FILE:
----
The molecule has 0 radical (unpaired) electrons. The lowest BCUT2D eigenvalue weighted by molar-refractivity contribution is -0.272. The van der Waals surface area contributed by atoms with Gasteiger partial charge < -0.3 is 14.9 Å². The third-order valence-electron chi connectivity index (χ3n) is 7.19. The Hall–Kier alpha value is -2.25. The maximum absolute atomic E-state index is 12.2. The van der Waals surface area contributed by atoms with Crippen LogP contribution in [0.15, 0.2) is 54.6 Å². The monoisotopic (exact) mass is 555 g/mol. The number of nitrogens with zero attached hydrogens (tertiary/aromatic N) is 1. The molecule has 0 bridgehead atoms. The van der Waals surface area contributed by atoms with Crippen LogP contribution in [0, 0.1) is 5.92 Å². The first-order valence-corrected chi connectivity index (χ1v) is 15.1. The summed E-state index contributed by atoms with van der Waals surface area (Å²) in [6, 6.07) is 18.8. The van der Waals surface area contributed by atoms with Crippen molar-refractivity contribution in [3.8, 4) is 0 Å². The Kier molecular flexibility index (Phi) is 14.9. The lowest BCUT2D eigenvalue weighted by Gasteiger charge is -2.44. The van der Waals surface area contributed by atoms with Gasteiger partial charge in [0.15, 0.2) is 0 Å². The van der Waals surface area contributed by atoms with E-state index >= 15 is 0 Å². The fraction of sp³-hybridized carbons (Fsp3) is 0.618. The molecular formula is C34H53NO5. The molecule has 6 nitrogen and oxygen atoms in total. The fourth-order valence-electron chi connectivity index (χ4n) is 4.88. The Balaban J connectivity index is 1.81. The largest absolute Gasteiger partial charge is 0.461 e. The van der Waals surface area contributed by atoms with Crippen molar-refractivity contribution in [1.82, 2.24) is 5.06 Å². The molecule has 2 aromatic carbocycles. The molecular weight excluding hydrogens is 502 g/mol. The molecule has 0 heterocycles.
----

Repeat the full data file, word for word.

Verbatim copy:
The molecule has 0 radical (unpaired) electrons. The lowest BCUT2D eigenvalue weighted by molar-refractivity contribution is -0.272. The van der Waals surface area contributed by atoms with Gasteiger partial charge < -0.3 is 14.9 Å². The third-order valence-electron chi connectivity index (χ3n) is 7.19. The Hall–Kier alpha value is -2.25. The maximum absolute atomic E-state index is 12.2. The van der Waals surface area contributed by atoms with Crippen LogP contribution in [0.15, 0.2) is 54.6 Å². The monoisotopic (exact) mass is 555 g/mol. The number of nitrogens with zero attached hydrogens (tertiary/aromatic N) is 1. The molecule has 0 bridgehead atoms. The van der Waals surface area contributed by atoms with Crippen LogP contribution in [0, 0.1) is 5.92 Å². The first-order valence-corrected chi connectivity index (χ1v) is 15.1. The summed E-state index contributed by atoms with van der Waals surface area (Å²) in [6, 6.07) is 18.8. The van der Waals surface area contributed by atoms with Crippen molar-refractivity contribution in [3.8, 4) is 0 Å². The Kier molecular flexibility index (Phi) is 14.9. The lowest BCUT2D eigenvalue weighted by Gasteiger charge is -2.44. The van der Waals surface area contributed by atoms with Gasteiger partial charge in [0.15, 0.2) is 0 Å². The van der Waals surface area contributed by atoms with E-state index >= 15 is 0 Å². The fraction of sp³-hybridized carbons (Fsp3) is 0.618. The molecular formula is C34H53NO5. The molecule has 6 nitrogen and oxygen atoms in total. The fourth-order valence-electron chi connectivity index (χ4n) is 4.88. The Balaban J connectivity index is 1.81. The largest absolute Gasteiger partial charge is 0.461 e. The van der Waals surface area contributed by atoms with Crippen molar-refractivity contribution in [1.82, 2.24) is 5.06 Å². The molecule has 2 aromatic carbocycles. The molecular weight excluding hydrogens is 502 g/mol. The molecule has 0 heterocycles.